Arkansas Energy Efficiency Investments Would Create Thousands of Local Jobs and Save Customers Billions
State Already On Track to Becoming the Most Energy Efficient in Southeast
Analysis of 2005 Energy Policy Act Shows Markets Transformed and Doors Opened to Further Legislation
Washington, D.C. — National appliance energy efficiency standards for common household and business products generated about 340,000 jobs in 2010, or 0.2% of the nation’s jobs, according to a report released today by the American Council for an Energy-Efficient Economy (ACEEE) and the Appliance Standards Awareness Project (ASAP).
While the ACEEE 30th Anniversary Policy and Analysis Conference included many excellent presentations on the two topics in its title, based on the scope of discussions, the conference might have been more accurately named the Policy, Analysis, and Communications Conference. It was clear that too often, the policy and analysis communities speak different languages.
Each year when we set out to research and write the State Energy Efficiency Scorecard, we find that states are rapidly moving forward on energy efficiency policies, achieving real results by helping people to save money and stop wasting energy. The quick pace of progress makes compiling states’ information quite challenging, which is why we have developed a foolproof strategy to engage the states and enlist their help as we draft the report.
Enhancing Energy Efficiency Provisions in Pending Energy & Climate Legislation Will Create Jobs, Save Consumers Money, & Reduce Fossil Fuel Dependence
Washington, D.C. — A report released today by the American Council for an Energy-Efficient Economy (ACEEE) at a Capitol Hill press conference with U.S. Senator Jeff Merkley (D-OR) shows that the Kerry-Lieberman American Power Act (APA) and the Senate Energy Committee’s American Clean Energy Leadership Act (ACELA), while taking a significant stride in the right direction, could benefit from even stronger energy efficiency measures to create additional American jobs and consumer savings.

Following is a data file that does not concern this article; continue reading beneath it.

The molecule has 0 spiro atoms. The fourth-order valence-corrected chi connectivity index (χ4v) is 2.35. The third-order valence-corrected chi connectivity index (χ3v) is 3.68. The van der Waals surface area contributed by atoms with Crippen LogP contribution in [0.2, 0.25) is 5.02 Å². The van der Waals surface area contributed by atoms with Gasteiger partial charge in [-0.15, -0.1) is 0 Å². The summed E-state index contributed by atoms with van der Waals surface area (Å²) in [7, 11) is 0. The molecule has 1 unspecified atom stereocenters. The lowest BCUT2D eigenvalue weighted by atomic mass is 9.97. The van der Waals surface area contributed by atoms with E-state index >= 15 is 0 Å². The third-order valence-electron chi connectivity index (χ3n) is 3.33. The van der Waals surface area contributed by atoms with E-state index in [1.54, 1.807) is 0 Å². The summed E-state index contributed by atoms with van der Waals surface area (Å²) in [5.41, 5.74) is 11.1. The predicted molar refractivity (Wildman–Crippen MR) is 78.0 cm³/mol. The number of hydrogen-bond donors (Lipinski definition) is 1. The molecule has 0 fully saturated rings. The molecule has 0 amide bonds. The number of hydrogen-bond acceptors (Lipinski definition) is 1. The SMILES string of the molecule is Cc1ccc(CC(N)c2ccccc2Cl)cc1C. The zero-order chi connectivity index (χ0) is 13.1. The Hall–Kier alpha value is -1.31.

Washington, D.C. — The compromise Kerry-Lieberman proposal released today misses out on a key opportunity to address the cost of curbing climate change by including little on energy efficiency — the first, best, and least-cost carbon-reduction opportunity. The Kerry-Lieberman proposal does much less for energy efficiency than previous major climate change bills. Relative to the climate bills passed by the House and reported out by the Senate Environment and Public Works Committee, two major energy efficiency provisions have been dramatically reduced.
Washington, D.C. — Today both the U.S. House of Representatives and the U.S. Senate moved forward on legislation to improve energy efficiency in the United States. The House passed a new program called "Home Star" that will help homeowners reduce their energy bills through energy efficiency investments and at the same time help our struggling economy by providing jobs for construction workers. On the Senate side, the Energy and Natural Resources Committee reported out a set of amendments that adopt new consensus minimum efficiency standards on a variety of products.
A quick glance at ACEEE’s State Energy Efficiency Scorecard over the past few years will reveal some distinct regional divides. States on the east and west coasts and in the upper Midwest occupy the most spots at the top of the list, while the Southeast consistently ranks low in energy efficiency. Considering the region’s economic reliance on fossil fuels, it is no surprise that the concept of saving energy is met with skepticism.